Movie Review: Shutter Island

by Dakota Sagnelli

_________________________

Each time Leonardo DiCaprio takes on a new role, it seems as if he is destined to succeed. In part because he never skimps on passion, all of his movies find themselves worldwide masterpieces, topping national Box-Office Charts. From Titanic to The Departed, DiCaprio truly knows how to transform a film into an epic. In his latest film, Shutter Island, directed by Martin Scorcese, he once again gives an Academy Award-nominated performance.

Ruffalo and DiCaprio aboard the ferry

The time is 1954, the place, Ashecliffe Hospital for the criminally insane. Located far off of Boston Harbor, a single ferry is the only way on and off the island. The “hurricane of the decade” is brewing out at sea as two U.S. Federal Marshals, Teddy Daniels (DiCaprio) and Chuck Aule (Mark Ruffalo), arrive on Shutter Island to investigate the disappearance of inmate Rachel Solando, convicted murderer of her own two children.

The film immediately presents suspense through its ominous surroundings and action.  The second the two marshals step onto Shutter Island they are stripped of their only form of defense, their guns. The first man they meet is Dr. Cawley (Ben Kingsley), head operator of Shutter Island. Cawley is mysterious and tricky,  always around when something goes wrong. The head doctor of the island, Dr. Naehring (Max Von Sydow), seems to have been a strong supporter of the Nazi ideals. Since the movie is set in a time just years after the end of World War II, the fear of Nazis, lobotomy surgery, and mind-control experiments are a recurring theme and very real fear among the characters. To make matters worse,  these fears are present and supposedly conducted on the island.

When the hurricane finally hits the island, it breaks down an entire section in the prison known as Ward C (home to the most criminally insane patients). With all of the psychotic prisoners running amok outside, the Shutter Island staff panics, literally chasing its patients around. With the staff scattered amongst the island’s tree line, Teddy Daniels and his partner sneak into Ward C (where no one is allowed without the permission and physical presence of Dr. Cawley) to further investigate the murder. Once inside, Daniels discovers the deepest, darkest secrets of the island and its conspiracy, adding an entire new piece to the Shutter Island puzzle.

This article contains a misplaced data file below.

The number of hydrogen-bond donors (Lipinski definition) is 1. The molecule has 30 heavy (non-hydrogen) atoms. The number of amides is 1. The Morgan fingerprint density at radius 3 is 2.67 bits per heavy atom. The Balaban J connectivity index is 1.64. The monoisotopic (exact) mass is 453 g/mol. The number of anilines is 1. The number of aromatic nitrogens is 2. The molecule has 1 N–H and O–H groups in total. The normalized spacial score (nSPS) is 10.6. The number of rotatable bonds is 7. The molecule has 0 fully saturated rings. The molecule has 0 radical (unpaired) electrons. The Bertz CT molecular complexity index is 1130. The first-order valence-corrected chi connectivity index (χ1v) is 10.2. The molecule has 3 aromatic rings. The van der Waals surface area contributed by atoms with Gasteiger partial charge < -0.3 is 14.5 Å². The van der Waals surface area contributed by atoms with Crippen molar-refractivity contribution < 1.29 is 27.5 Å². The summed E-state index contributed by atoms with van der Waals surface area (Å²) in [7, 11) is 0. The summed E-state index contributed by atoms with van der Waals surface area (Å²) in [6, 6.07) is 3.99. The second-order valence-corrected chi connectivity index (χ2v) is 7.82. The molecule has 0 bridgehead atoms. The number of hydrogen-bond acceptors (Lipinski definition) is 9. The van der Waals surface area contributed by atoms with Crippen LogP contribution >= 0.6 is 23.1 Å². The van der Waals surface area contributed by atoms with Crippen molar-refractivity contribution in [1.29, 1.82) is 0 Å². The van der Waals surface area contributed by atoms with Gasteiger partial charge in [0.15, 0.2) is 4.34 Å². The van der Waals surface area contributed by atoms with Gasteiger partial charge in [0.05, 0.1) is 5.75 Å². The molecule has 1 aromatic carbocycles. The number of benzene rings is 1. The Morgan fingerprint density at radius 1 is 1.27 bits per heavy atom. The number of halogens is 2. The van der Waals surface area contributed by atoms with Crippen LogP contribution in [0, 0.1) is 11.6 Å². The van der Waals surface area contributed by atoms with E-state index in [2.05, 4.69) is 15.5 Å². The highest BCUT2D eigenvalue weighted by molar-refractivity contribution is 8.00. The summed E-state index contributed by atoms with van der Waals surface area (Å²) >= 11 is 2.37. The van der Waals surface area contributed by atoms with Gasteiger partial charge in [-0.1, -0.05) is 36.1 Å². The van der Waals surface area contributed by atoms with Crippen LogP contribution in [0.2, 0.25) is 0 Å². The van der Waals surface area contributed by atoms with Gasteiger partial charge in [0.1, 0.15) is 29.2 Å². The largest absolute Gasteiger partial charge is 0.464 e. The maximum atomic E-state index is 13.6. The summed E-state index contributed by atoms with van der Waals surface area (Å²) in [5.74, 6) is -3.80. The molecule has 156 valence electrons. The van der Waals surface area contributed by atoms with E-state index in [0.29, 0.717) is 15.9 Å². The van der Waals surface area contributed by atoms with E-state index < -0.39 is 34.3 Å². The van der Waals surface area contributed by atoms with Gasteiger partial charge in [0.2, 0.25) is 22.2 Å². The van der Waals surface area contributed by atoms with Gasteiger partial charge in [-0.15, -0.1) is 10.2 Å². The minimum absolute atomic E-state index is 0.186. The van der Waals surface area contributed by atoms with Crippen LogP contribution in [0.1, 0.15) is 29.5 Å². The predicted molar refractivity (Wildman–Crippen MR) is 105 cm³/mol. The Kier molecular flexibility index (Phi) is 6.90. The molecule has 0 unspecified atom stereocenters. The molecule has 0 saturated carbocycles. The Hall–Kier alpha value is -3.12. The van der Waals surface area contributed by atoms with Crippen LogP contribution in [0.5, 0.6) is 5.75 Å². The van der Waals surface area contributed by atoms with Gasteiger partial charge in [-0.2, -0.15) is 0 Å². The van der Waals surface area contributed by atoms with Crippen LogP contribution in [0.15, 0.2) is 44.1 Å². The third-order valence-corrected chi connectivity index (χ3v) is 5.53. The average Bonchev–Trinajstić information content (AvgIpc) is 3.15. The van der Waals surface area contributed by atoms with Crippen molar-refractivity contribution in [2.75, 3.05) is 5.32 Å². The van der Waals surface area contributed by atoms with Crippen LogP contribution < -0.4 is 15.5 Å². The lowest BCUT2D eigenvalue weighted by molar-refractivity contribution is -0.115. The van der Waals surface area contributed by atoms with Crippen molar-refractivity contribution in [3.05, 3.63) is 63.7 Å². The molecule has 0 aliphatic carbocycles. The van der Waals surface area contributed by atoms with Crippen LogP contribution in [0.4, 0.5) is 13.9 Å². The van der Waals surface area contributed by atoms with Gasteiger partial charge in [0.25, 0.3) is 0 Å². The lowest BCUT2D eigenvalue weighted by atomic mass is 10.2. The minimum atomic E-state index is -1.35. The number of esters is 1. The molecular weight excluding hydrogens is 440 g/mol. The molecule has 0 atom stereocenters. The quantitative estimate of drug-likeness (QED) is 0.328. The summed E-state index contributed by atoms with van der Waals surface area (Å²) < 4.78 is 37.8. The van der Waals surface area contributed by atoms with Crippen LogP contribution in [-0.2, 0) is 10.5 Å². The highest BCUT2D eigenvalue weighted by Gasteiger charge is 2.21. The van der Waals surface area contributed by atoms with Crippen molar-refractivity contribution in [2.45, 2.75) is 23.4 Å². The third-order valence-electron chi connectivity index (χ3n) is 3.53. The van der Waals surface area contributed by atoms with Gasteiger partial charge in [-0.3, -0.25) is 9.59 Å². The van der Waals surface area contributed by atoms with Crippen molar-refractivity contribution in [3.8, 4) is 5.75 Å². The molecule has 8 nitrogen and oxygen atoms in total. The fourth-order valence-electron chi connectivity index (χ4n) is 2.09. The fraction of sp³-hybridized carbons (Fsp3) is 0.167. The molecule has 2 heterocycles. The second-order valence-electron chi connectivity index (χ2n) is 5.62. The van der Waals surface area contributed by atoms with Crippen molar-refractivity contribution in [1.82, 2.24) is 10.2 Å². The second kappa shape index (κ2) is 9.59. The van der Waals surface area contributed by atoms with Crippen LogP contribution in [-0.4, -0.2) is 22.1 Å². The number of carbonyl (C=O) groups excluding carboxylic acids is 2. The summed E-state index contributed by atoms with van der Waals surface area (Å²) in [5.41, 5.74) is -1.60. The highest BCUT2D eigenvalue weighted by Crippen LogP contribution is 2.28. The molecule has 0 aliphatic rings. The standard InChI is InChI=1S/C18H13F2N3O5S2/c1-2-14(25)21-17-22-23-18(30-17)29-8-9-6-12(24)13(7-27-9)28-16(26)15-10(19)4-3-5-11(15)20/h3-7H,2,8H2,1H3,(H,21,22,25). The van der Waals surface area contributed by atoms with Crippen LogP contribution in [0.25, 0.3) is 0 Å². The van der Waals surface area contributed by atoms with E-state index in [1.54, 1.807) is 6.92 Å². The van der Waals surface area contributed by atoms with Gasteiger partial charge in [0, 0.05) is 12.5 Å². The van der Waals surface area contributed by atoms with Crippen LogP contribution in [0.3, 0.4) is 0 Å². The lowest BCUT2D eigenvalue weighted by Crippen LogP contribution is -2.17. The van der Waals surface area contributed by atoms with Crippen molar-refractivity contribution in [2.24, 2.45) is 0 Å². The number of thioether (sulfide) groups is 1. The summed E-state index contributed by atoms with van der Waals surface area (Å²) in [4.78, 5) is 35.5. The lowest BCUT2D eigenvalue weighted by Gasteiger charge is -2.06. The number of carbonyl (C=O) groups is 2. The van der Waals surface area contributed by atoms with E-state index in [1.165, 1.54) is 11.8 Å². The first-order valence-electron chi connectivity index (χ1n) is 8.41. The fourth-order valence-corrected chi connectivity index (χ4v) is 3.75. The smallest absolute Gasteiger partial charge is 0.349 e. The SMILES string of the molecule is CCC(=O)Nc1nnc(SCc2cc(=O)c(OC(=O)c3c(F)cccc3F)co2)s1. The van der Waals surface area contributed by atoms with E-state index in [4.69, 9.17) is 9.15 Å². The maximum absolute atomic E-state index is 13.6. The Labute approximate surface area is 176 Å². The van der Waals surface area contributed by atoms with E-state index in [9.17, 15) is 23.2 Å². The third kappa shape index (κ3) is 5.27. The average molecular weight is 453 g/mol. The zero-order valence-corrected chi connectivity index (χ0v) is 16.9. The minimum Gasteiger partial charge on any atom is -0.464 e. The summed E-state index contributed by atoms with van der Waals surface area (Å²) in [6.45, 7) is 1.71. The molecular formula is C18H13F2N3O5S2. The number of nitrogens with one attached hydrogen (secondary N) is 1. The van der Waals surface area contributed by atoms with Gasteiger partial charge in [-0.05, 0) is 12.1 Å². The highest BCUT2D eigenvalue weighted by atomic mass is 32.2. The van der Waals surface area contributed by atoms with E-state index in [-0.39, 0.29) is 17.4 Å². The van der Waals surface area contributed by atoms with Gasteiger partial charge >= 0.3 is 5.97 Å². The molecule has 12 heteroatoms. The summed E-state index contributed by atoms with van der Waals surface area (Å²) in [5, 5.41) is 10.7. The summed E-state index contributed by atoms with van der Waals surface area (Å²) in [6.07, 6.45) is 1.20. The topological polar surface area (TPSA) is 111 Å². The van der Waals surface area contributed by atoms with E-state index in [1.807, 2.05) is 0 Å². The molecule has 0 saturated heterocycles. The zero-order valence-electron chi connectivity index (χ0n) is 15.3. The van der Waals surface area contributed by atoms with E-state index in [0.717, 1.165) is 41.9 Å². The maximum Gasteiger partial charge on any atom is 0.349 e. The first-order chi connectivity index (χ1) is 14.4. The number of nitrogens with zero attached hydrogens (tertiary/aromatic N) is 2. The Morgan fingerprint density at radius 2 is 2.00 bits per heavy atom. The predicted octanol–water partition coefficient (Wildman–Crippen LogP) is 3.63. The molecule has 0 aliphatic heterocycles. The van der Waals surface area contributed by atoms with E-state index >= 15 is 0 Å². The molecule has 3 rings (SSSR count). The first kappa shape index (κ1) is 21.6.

Teddy amidst his haunting past

The turning point of the movie was when Teddy Daniels finds Rachel Solando hidden in a cave along the underside of the island’s mountainside. At a point when Teddy begins to question his own sanity, the viewer cannot decipher whether the whole movie is reality or hallucination.

For the entire duration of the film, the audience finds itself constantly trying to piece together reality. With all the plot twists in the movie, one finds himself dizzy by the end. There is a some confusion, mainly because there are multiple layers of truth occurring simultaneously, leaving the audience almost lost in all the action. The only negative of this movie is that the ending is somewhat predictable (do not worry, there will be no spoiler here!).

While Shutter Island does cause much confusion, it does such a fantastic job creating an elaborate mystery that would have left even Einstein scratching his head.  All in all, the film is truly a masterpiece in all aspects: the mystery keeps the audience guessing, driving the suspense skyward until the very last scene. Still to this day, a month after seeing the movie, I find myself trying to figure out what actually happened.

Shutter Island’s setting is stuck somewhere between reality and hallucination, and will truly send your mind whirring throughout its entirety.  It is a movie for the ages, and should not be missed by anyone of any age if they have any sense of what a great movie is.

_______________________

Leave a Reply

Fill in your details below or click an icon to log in:

WordPress.com Logo

You are commenting using your WordPress.com account. Log Out / Change )

Twitter picture

You are commenting using your Twitter account. Log Out / Change )

Facebook photo

You are commenting using your Facebook account. Log Out / Change )

Google+ photo

You are commenting using your Google+ account. Log Out / Change )

Connecting to %s

%d bloggers like this: